Friday, October 8

God's Love

In the last post on God's goodness, I mentioned that God's love and God's goodness are closely related. They both have to do with God being one who is by nature a giver. While the term love is sometimes used in scripture in relation to God's general providence--the things he does to sustain creation--it is most often used in relation to redemption, which is the rescuing or saving work of God. In fact, the redemptive work of Christ on the cross is pointed to in scripture as the way it is that God loves:
....God is love..... In this is love:.... that he loved us and sent his Son to be the atoning sacrifice for our sins. (1 John 4:8-10)
And again:
For this is the way God loved the world: He gave his one and only Son....(John 3:16 NET)
Redemption is the supreme example of God's love. God is love, so he saves even at great cost, and costly redemption is the way he loves.

Examining this costly redemption proves to us the infinite depth of God's love. He saves sacrificially--giving up his own Son--and that sacrificial giving is done not for those who are in some way giving back to him, or even neutral toward him, but for those who are rejecting him. The kind of love God has is the kind of love that gives sacrificially to those who hate him.
But God demonstrates his own love for us, in that while we were still sinners, Christ died for us....while we were enemies we were reconciled to God by the death of his Son (Romans 5:8,10 NET).
God's love is a love that rescues the unlovely and unworthy by giving up something precious in order to do it. It surpasses what we can know fully or understand completely. Mind-boggling love, it is; and immeasurable in the same way that all the other aspects of his character are, for his "love is great to the heavens."

God's love is free. It is not compelled or "called forth" by anything within the object of his love. The reason for God's love is simply that God has a loving character that he expresses.
It was not because you were more in number than any other people that the Lord set his love on you and chose you, for you were the fewest of all peoples, but it is because the Lord loves you.... (Deuteronomy &:7,8 NET)
If you strip this sentence down to the bare bones of what is being said, you get this: "The Lord set his love on you....because the Lord loves you." God's own love is the cause of his own love, and not anything desirable within the objects of his love. It is a free and unforced (or uninfluenced) sovereign love. He loves because He is love.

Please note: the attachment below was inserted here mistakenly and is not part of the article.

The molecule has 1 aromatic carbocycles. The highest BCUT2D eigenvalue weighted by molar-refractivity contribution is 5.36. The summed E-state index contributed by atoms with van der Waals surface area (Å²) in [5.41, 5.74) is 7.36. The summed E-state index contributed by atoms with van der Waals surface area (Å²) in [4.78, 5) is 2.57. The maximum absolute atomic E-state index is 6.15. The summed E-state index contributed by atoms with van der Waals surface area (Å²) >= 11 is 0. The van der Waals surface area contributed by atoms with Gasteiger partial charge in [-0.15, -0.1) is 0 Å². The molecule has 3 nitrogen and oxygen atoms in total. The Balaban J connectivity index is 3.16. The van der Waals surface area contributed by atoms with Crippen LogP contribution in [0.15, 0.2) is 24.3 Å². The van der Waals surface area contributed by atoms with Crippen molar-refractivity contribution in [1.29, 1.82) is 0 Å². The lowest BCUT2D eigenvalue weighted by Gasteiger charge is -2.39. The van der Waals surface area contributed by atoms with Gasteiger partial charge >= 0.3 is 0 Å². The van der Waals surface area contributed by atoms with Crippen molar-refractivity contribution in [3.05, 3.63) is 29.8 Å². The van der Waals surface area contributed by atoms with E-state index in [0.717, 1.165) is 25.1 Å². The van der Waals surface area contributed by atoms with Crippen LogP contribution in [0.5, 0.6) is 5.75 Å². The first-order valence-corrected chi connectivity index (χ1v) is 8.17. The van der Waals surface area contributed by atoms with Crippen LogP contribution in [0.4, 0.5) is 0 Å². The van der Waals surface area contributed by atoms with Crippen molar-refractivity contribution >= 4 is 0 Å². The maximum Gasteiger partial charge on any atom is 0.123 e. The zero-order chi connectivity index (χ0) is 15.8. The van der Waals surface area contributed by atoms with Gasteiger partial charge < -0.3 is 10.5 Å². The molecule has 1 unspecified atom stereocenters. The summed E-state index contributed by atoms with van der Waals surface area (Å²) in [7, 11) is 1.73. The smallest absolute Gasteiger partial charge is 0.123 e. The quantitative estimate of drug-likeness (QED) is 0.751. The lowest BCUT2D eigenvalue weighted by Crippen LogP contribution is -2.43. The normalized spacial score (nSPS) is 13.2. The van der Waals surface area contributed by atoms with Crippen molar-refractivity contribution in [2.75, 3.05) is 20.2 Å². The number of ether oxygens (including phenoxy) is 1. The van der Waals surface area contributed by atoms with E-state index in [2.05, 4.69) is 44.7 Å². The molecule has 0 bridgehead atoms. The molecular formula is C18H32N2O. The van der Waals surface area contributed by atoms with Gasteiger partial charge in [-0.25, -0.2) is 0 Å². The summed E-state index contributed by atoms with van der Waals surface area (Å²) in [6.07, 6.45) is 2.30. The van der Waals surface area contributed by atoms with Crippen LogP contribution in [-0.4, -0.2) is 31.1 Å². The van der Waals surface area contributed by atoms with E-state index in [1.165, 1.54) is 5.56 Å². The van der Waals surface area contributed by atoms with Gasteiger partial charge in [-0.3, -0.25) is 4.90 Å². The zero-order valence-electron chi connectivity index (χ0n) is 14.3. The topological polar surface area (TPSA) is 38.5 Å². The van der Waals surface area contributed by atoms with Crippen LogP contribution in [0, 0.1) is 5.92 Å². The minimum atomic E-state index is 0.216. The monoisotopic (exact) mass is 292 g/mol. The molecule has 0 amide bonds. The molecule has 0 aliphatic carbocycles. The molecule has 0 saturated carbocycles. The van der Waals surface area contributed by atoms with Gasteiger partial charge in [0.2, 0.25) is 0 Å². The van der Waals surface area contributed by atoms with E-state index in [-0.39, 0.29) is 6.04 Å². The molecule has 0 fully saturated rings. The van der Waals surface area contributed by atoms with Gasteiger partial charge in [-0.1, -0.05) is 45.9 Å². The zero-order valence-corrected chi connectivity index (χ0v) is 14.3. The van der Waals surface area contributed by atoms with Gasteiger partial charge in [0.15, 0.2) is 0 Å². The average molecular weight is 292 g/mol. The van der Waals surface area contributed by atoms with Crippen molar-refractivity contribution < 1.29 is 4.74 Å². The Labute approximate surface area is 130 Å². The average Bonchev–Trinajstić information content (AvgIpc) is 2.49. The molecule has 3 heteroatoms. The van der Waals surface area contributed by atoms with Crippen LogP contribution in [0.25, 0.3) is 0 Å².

This idea is particularly difficult for me to wrap my mind around. Love for us is an emotion of response. It is called out in some way by the ones we love, even if it is only their extreme helplessness that influences us. We make a connection of some sort with something about the object of our love first, and love grows out of that connection. We love our children because they were born tugging at our heart strings. The love of God works the other way around. He loves, and so he connects. He loves us, and so he pulls us to him. We love him back only because he loved us first.

We love because he loved us first; but he loves because he loves. Scripture tells me this is so, and I can understand reasonably that it's the only way it could be, for God must necessarily be free and sovereign if he is God. If God was compelled to act by anything outside of his own character, then whatever it was that compelled God to act would be ruling over God. I know this must be so even while I can't imagine how it can be so. It is perfectly right that his love be love that loves the unloveable, and that it be based only within his own loving purpose (1 Timothy 1:9).

Like all his other attributes, God's love is eternal and unchanging. (I'm putting those two things together because it seems that something immutable must necessarily be eternal, and something eternal cannot change.) There are many references in Scripture to the steadfastness or faithfulness of God's love. It also tells us that the Father loves the Son, and if these two are co-eternal, then their love must be eternal. We know, too, that his love for us is eternal, for God lovingly chose us before the foundation of the world. His love for us exists outside of our own existence and has its place in the realm of the eternal.